Friendly Skies?

Psalm 3

I am not afraid of flying, but I must admit these admission from pilots gave me pause for thought:

* “The truth is, we’re exhausted.  Our work rules allow us to be on duty 16 hours without a break.  That’s many more hours than a truck driver.  And unlike a truck driver, who can pull over at the next rest stop, we can’t pull over at the next cloud.”

*“It’s one thing if the pilot puts the seat belt sign on for the passengers.  But if he tells the flight attendants to sit down, you’d better listen.  That means there’s some serious turbulence ahead.”

*“There’s no such thing as a water landing.  It’s called crashing into the ocean.”

“People tend to think the airplane is just flying itself.  Trust me, that’s not true.  It can fly itself sometimes.  But you’ve always got your hands on the controls waiting for it to mess up.  And it does mess up.” (From “Fifty Secrets Your Pilot Won’t Tell You,” Reader’s Digest, November 2010, pp.93-101.)

Hope those frank admissions don’t cause you to cancel your Delta or Southwest reservations!  They won’t for me… not because flying is safer than driving or because of the latest safety features or because I’m all that braver than other people.  I will fly again, because I’ve solved the safety issue in my heart.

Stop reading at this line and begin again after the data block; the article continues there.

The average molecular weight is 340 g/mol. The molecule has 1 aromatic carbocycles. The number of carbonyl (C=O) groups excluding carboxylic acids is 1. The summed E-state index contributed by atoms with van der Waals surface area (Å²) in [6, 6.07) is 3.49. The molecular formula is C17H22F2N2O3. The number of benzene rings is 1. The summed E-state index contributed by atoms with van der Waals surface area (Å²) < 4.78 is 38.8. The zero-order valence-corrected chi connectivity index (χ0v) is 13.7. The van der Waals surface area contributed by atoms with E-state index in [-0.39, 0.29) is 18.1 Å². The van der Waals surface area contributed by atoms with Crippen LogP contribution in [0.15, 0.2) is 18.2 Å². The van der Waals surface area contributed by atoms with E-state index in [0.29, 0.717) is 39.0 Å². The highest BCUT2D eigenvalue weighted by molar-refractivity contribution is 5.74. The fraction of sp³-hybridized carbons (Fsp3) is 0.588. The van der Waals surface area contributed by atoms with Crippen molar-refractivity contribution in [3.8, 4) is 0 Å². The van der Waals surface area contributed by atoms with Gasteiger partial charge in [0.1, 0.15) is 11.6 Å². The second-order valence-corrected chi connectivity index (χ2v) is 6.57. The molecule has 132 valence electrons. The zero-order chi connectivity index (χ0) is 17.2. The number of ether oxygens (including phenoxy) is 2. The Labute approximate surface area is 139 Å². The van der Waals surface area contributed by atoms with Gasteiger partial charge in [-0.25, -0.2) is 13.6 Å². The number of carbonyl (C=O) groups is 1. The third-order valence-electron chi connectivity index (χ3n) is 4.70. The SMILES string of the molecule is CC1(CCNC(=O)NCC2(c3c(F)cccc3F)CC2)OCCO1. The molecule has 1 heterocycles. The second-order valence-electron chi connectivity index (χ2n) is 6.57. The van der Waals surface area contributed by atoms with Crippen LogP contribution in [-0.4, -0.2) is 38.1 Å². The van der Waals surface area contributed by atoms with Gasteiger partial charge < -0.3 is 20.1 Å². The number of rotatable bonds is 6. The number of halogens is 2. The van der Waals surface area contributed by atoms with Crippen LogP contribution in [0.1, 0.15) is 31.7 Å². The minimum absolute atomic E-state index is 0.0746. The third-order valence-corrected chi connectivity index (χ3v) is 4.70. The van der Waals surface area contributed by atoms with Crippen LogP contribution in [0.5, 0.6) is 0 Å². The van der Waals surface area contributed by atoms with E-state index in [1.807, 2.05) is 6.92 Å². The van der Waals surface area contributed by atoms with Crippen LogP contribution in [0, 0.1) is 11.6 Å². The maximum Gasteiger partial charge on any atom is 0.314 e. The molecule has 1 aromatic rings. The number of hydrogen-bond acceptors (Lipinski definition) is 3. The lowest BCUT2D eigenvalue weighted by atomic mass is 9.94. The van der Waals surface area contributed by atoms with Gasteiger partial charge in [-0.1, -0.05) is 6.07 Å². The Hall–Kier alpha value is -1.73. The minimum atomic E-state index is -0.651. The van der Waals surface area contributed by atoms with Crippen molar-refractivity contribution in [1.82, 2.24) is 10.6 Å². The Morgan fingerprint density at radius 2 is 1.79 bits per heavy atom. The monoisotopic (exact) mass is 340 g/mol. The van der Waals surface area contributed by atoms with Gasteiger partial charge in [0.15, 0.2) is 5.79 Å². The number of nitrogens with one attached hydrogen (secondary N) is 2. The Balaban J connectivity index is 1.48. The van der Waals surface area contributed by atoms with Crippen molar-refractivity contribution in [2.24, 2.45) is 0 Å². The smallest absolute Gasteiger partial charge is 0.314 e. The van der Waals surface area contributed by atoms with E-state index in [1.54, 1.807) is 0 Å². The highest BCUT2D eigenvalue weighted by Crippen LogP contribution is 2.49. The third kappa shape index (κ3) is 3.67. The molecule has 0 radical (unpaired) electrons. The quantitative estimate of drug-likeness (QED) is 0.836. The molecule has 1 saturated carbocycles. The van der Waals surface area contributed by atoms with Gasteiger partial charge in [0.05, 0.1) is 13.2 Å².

David was frightened when he wrote Psalm 3.  “O Lord, how many are my foes!  How many rise up against me!  Many are saying of me, God will not deliver him.”  Look at the superscription for this Psalm:  “A Psalm of David when he fled from Absalom his son.”  David was facing family problems, a threat on his life, and questions about who in his kingdom was allied with him.  He truthfully states:  “My adversaries increase!”  And yet David had already by this time in his life settled his security issues.  He writes “But you are a shield around me, O Lord; you bestow glory on me and lift up my head.”

There is an old phrase that used to be popular:  God is my co-pilot.  I ride with the security that my hands are not on the controls.  He is my pilot… and He never has to pull over to a cloud to get some rest.

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